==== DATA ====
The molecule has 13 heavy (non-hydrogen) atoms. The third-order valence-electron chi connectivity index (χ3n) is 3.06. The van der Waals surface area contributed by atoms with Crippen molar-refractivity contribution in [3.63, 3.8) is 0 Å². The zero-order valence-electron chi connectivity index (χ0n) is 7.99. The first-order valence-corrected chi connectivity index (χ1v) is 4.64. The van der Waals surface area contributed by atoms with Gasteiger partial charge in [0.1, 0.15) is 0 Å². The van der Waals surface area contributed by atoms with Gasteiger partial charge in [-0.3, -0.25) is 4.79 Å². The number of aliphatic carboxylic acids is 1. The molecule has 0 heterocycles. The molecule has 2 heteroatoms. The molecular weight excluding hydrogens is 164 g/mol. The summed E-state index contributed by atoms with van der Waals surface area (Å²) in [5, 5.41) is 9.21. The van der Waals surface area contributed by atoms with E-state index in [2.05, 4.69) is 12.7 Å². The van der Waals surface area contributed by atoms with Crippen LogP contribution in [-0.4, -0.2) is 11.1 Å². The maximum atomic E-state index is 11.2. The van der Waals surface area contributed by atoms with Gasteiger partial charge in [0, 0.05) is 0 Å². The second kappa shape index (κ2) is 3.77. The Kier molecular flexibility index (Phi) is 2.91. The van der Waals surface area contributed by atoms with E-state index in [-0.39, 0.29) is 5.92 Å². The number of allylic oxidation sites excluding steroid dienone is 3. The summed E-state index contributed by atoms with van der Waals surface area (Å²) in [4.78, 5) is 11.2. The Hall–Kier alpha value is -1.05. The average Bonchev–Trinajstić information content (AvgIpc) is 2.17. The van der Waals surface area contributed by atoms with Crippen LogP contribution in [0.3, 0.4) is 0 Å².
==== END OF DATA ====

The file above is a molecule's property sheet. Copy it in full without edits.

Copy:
The molecule has 13 heavy (non-hydrogen) atoms. The third-order valence-electron chi connectivity index (χ3n) is 3.06. The van der Waals surface area contributed by atoms with Crippen molar-refractivity contribution in [3.63, 3.8) is 0 Å². The zero-order valence-electron chi connectivity index (χ0n) is 7.99. The first-order valence-corrected chi connectivity index (χ1v) is 4.64. The van der Waals surface area contributed by atoms with Gasteiger partial charge in [0.1, 0.15) is 0 Å². The van der Waals surface area contributed by atoms with Gasteiger partial charge in [-0.3, -0.25) is 4.79 Å². The number of aliphatic carboxylic acids is 1. The molecule has 0 heterocycles. The molecule has 2 heteroatoms. The molecular weight excluding hydrogens is 164 g/mol. The summed E-state index contributed by atoms with van der Waals surface area (Å²) in [5, 5.41) is 9.21. The van der Waals surface area contributed by atoms with E-state index in [2.05, 4.69) is 12.7 Å². The van der Waals surface area contributed by atoms with Crippen LogP contribution in [-0.4, -0.2) is 11.1 Å². The maximum atomic E-state index is 11.2. The van der Waals surface area contributed by atoms with Gasteiger partial charge in [0, 0.05) is 0 Å². The second kappa shape index (κ2) is 3.77. The Kier molecular flexibility index (Phi) is 2.91. The van der Waals surface area contributed by atoms with E-state index in [-0.39, 0.29) is 5.92 Å². The number of allylic oxidation sites excluding steroid dienone is 3. The summed E-state index contributed by atoms with van der Waals surface area (Å²) in [4.78, 5) is 11.2. The Hall–Kier alpha value is -1.05. The average Bonchev–Trinajstić information content (AvgIpc) is 2.17. The van der Waals surface area contributed by atoms with Crippen LogP contribution in [0.3, 0.4) is 0 Å².